August 31-in-31: Toronto Maple Leafs

Hayden Soboleski




Welcome to the August 2019 edition of the DobberProspects 31-in-31 Series! This month, we will be diving into the depth of each organization, looking at their Top 20 prospects, risers, fallers, and recent graduates. Let’s dive in!


Graduating players


We were 99% certain they would graduate last year, and they did. Kasperi Kapanen and Andreas Johnsson did not disappoint, and will be top-nine mainstays on the Maple Leafs.


Same goes for Travis Dermott on defense, who has played well enough to be a third-pairing d-man at worst for the big club (once he returns from injury).


A surprisingly consistent presence on the 4th line, Freddie Gauthier held his own. His role is far from safe (as is the case with most fourth-line players), but he made the jump last season and stuck, making him a tentative prospect graduate. At worst he will be in the press box – his AHL days should be behind him.


On the bubble is Marlies standout Trevor Moore. He spent most of the 2018-19 campaign in the minors but was an especially notable energy-producing machine for the Leafs in the post-season. Prior to free agency he looked like a lock to graduate this fall, but the incoming depth means he will be battling for a bottom-six spot. I like his odds. The other AHL standouts from 2018-19 however (Pierre Engvall, Rasmus Sandin) will be hard-pressed to graduate to the big club this season thanks to all the newcomers more suited for depth roles.




  • Mac Hollowell skyrocketed onto peoples’ radars in 2018-19 thanks to his smooth skating, a ton of points, and . If he can roll this momentum into a full-time AHL gig, he can continue that trajectory.


  • Ian Scott went from being an average goaltending prospect to a WHL Champion, Goalie of the Year, and Playoffs MVP winner. He has suddenly become a viable option for the Marlies as soon as 2019-20 if he can earn it.


  • Rasmus Sandin was a first-round pick, so he had a fair amount of pressure from fans. His rookie AHL campaign took those expectations to new heights as he proved to be more than capable handling big minutes and contributing more offensively than expected in the process.




  • Semyon Der-Argunchintsev had a strong enough training camp last fall to earn an ELC and look like an immediate draft steal. His D+1 OHL season was lacklustre in production however, and his pro tryout in the ECHL wasn’t as much of a coming-out party as many had hoped. He’s still extremely young and raw so be patient with this talent.


  • Kasimir Kaskisuo almost saved himself from this list with an outstanding playoff run with the Marlies, but his regular season was horrendous and this rise of prospects Scott and Woll in the crease make his ceiling with the organization an AHL splitting-starter.


  • Eemili Rasanen chose to play in the KHL after appearing somewhat stagnent in the OHL, which turned out to be a poor decision. He saw very little ice time, only got into 12 games, and he appears to be sticking around for 2019-20. There might be too much depth ahead of him to turn this around.


Top 20 Prospects

This will surely be a point of contention for fans. Rankings are based on worthiness of fantasy ownership – a mix of upside, NHL-readiness, and NHL certainty.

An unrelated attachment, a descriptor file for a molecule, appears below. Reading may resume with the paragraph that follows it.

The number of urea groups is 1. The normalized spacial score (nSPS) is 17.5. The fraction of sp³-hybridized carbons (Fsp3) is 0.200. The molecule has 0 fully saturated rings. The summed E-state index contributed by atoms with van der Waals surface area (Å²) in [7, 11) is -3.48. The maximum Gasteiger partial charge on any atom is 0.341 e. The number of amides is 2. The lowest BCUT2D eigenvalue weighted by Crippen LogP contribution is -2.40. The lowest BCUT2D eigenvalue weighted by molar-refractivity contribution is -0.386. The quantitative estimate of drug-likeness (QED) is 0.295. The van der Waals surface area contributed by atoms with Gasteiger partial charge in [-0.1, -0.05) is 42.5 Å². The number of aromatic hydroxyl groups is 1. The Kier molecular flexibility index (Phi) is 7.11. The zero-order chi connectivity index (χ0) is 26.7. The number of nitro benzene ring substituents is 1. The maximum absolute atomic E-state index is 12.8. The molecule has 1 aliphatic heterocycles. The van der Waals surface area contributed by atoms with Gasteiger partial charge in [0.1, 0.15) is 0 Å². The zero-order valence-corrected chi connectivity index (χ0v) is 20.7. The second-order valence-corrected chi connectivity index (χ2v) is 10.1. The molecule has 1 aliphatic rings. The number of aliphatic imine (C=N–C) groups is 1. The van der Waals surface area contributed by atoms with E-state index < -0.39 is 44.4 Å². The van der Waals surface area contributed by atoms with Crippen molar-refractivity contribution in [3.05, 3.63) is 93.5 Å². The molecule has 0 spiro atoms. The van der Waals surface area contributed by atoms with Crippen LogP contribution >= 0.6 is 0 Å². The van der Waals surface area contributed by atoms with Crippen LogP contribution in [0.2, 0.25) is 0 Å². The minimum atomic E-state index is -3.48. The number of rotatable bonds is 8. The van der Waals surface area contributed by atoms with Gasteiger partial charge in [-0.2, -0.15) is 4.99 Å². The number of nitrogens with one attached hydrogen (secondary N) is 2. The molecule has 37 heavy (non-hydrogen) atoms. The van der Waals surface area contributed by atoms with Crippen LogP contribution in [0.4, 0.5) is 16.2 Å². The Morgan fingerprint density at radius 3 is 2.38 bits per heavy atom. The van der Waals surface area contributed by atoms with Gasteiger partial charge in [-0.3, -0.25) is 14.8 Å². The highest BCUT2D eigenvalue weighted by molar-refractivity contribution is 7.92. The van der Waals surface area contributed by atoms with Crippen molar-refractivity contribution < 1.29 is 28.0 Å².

1. Rasmus Sandin
  2. Jeremy Bracco
  3. Timothy Liljegren
  4. Nicolas Robertson
  5. Trevor Moore
  6. Ian Scott
  7. Pierre Engvall
  8. Joseph Woll
  9. Mac Hollowell
  10. Mikhail Abramov
  11. Ilya Mikheyev
  12. Nic Petan
  13. Adam Brooks
  14. Mikko Kokkonen
  15. Dmytro Timashov
  16. Mason Marchment
  17. Semyon Der-Argunchintsev
  18. Pontus Holmberg
  19. Egor Korshkov
  20. Joseph Duszak


Prospect Depth Chart


Another section that will get me a few notes I’m sure. Positions on the depth chart are based on current standing in the upcoming training camp. A top spot indicates that they are closest to being available for a pro hockey role, it does not indicate they are the best prospect in that position. Naturally, players on AHL contracts aren’t actually eligible to claim an NHL role, but in theory if they have a strong enough training camp they can upgrade their contract, so I’ve placed where I believe they belong in the ranking. These depth rankings will drastically change during the season, since players returning to the WHL, KHL, NCAA, or other leagues cannot just jump back into the depth chart if they fail to crack the team out of camp. So don’t use this as a reference when injuries strike in November! Check out the Colorado team page on this site (link below) for a deeper breakdown of fantasy upside vs. NHL certainty.


Left Wing


 Right Wing

Trevor Moore

 Frederick Gauthier

 Ilya Mikheyev

Kenny Agostino

 Adam Brooks

 Nic Petan

Pierre Engvall

 Kalle Kossila

 Jeremy Bracco

Mason Marchment

 Pontus Holmberg

 Egor Korshkov

Dmytro Timashov

 Riley Stotts


Nick Robertson

 Semyon Der-Argunchintsev


Brady Ferguson

 Mikhail Abramov


Tyler Gaudet

 Aaron Luchuk


 Nic Abruzzese



Left Defense

 Right Defense

Ben Harpur

 Jordan Schmaltz

Kevin Gravel

 Justin Holl

Rasmus Sandin

 Timothy Liljegren

Teemu Kivihalme

 Jesper Lindgren

Mikko Kokkonen

 Mac Hollowell

Filip Kral

 Joey Duszak

 Mike Koster

 Kalle Loponen


 Eemili Rasanen



Michael Hutchinson

Joseph Woll

Ian Scott

Kasimir Kaskisuo



For more insights on all the players mentioned above, check out the Toronto team page here:



Reminder that the 2019-20 Fantasy Hockey Guide is available now, and if you’re serious about being competitive in your pools no matter how deep, it is an absolute must-read:



Hayden Soboleski




Name Fantasy Upside NHL Certainty
Jérémy Davies 4.0 7.0
Brandon Biro 6.5 7.0
Maxime Lajoie 4.5 8.0
Mac Hollowell 5.5 7.0
Benoit-Olivier Groulx 4.5 8.5
Carson Meyer 5.0 3.5
Jiri Patera 6.0 7.0
Ben Jones 6.5 7.0
Joseph Cecconi 4.5 6.0
Adam Raska 5.0 5.0